Flooding hits Oglala Sioux reservation hard in S.D.

Source: By Blake Nicholson, Associated Press • Posted: Thursday, March 28, 2019

Flooding that has hit parts of the Midwest hard has nearly paralyzed an American Indian reservation in southern South Dakota, swamping roads, trapping people in homes and cutting off water supplies to thousands.

The situation on the sprawling Pine Ridge Reservation was improving yesterday, but two weeks of severe flooding could put the Oglala Sioux tribe in recovery mode for months, if not longer, and deal a serious blow to its economy, President Julian Bear Runner said.

“This is going to have a devastating effect on us, I feel,” he said. “The tribe is utilizing any and all of its resources to try to help the communities that have been impacted.”

The prairie reservation is roughly the size of Delaware and Rhode Island combined and is home to nearly 20,000 people, about half living in poverty, according to U.S. Census Bureau statistics. Heavy snowfall and a rapid melt this month led to overland flooding, swollen creeks and rivers, swamped roads, and broken water lines.

“Pine Ridge is like a desert when it comes to resources,” said Peri Pourier, a tribal member and Democratic state representative. “We’re using horses to get out to communities that are away from the main roads. We have elders out there that are just isolated.”

Bear Runner, 33, said it’s the worst flooding he has seen and that some tribal elders say they haven’t seen so much water since they were children. He said the tribe was still on the “borderline” of emergency yesterday with floodwaters receding, but many tribal members still don’t have easy access “to pharmacies, medication, grocery stores, anything to help sustain themselves.”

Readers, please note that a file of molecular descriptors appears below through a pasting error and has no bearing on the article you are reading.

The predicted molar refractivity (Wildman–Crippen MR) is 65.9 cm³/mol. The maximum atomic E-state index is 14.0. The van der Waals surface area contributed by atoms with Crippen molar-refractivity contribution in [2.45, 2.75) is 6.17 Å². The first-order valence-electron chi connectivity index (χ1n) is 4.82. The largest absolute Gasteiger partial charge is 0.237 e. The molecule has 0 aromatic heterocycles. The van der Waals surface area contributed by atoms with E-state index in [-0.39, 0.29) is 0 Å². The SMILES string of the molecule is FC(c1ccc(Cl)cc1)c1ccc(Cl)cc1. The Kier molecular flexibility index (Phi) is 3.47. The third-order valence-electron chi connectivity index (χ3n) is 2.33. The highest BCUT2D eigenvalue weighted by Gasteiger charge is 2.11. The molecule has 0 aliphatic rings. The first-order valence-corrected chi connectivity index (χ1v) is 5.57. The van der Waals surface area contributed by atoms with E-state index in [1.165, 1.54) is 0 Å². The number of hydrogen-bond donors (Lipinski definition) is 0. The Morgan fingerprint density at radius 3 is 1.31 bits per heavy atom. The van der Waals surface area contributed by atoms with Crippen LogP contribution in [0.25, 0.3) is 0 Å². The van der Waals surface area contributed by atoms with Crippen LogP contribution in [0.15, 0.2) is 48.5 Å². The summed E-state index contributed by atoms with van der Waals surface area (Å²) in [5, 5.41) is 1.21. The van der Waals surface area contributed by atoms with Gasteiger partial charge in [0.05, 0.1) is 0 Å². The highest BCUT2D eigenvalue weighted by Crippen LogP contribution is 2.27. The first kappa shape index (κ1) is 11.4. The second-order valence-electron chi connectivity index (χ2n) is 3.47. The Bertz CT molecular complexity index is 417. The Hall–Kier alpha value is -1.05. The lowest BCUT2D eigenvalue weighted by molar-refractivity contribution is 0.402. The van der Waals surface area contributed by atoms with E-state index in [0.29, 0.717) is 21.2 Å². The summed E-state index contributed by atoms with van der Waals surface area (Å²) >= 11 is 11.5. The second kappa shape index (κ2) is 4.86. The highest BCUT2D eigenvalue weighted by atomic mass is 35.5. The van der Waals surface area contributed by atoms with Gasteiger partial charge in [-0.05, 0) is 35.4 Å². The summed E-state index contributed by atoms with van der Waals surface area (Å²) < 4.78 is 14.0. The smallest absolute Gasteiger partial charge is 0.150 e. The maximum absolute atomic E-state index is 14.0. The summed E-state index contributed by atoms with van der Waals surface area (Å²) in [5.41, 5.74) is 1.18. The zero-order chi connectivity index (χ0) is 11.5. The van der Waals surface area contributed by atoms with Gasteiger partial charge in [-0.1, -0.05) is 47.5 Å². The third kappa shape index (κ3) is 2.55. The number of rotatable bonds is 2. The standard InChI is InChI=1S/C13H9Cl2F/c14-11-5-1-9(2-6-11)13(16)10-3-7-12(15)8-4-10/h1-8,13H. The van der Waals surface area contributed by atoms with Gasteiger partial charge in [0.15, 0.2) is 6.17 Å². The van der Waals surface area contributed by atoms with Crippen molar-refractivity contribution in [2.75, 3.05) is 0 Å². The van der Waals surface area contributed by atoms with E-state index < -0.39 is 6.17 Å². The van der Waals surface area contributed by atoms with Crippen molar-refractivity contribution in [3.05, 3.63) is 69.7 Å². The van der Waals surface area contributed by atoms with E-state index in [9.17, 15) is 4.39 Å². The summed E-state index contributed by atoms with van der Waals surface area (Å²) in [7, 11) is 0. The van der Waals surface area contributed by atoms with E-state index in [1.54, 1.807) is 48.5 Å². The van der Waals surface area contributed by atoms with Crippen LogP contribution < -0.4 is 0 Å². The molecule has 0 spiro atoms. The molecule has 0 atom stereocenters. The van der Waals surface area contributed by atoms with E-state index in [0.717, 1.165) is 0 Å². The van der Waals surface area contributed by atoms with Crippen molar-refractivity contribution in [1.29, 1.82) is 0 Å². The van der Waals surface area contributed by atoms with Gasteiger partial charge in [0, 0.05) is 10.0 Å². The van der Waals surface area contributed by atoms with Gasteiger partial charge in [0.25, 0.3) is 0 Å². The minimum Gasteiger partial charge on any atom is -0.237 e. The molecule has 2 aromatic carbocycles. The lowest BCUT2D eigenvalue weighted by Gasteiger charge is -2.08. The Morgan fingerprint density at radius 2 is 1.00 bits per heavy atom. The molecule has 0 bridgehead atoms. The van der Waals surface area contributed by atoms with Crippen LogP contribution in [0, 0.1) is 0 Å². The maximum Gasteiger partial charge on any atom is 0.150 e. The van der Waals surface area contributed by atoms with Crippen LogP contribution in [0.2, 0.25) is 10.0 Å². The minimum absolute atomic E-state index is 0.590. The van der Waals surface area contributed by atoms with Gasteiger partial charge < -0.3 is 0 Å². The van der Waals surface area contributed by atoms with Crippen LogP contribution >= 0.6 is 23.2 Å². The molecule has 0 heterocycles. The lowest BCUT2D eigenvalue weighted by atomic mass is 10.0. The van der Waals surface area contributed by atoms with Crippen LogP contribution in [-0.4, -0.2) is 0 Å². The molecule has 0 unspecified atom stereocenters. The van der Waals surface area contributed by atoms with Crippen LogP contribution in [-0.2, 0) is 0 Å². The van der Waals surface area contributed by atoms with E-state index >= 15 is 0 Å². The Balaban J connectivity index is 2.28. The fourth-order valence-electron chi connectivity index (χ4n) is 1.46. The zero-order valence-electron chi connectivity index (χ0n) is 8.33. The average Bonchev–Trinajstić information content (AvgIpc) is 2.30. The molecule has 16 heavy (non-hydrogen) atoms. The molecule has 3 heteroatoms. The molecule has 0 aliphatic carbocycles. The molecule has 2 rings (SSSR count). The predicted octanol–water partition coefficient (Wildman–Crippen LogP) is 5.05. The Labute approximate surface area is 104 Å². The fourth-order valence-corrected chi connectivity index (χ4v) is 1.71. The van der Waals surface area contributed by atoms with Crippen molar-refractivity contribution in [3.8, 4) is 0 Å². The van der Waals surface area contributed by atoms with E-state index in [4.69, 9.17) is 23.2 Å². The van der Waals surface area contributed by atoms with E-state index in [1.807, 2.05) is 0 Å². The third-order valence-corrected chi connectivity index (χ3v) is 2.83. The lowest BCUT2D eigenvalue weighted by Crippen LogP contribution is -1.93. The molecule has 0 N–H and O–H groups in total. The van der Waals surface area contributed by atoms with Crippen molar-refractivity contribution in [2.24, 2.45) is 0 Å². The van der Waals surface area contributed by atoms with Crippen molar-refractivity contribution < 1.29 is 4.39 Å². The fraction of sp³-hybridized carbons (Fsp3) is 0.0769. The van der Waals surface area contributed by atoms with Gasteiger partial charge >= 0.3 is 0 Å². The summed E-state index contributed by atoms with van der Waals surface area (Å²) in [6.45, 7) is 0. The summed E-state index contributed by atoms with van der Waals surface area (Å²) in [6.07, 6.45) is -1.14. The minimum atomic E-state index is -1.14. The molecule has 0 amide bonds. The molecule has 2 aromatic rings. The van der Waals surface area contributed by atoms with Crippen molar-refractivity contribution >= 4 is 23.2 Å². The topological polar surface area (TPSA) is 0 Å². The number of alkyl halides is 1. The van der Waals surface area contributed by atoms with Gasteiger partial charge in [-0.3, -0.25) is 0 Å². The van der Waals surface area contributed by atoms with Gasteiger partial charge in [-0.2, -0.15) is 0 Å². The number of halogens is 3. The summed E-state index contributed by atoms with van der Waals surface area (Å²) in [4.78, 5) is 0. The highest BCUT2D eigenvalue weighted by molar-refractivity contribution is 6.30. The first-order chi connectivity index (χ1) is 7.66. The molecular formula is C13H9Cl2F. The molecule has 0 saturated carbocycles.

The tribe estimates as many as 8,000 people have had water supplies disrupted and another 2,000 have been hampered or trapped by floodwaters. Three people who suffered medical problems died before ambulances slowed by floodwaters could get to them, the tribe said, though it released no other details.

Gov. Kristi Noem (R) sent National Guard soldiers to the reservation over the weekend to help distribute drinking water after floodwaters washed out a rural waterline. The state also sent a water rescue team to help move some tribal residents from isolated homes.

The soldiers ended their work Monday after the waterline was repaired and water service restored. They distributed about 9,500 gallons of water in seven communities.

Across the Midwest, floodwaters present a contamination risk for more than 1 million private wells (see related story).

Bear Runner said the tribe hasn’t had time to estimate the amount of damage or detail what repairs will be needed.

“I’m hoping if the state and federal government help out to the best of their abilities in assisting us, I suppose we can have this [recovery] done in a matter of months,” he said. “But without necessary equipment, if we have to do it on our own, it could take up to a year.”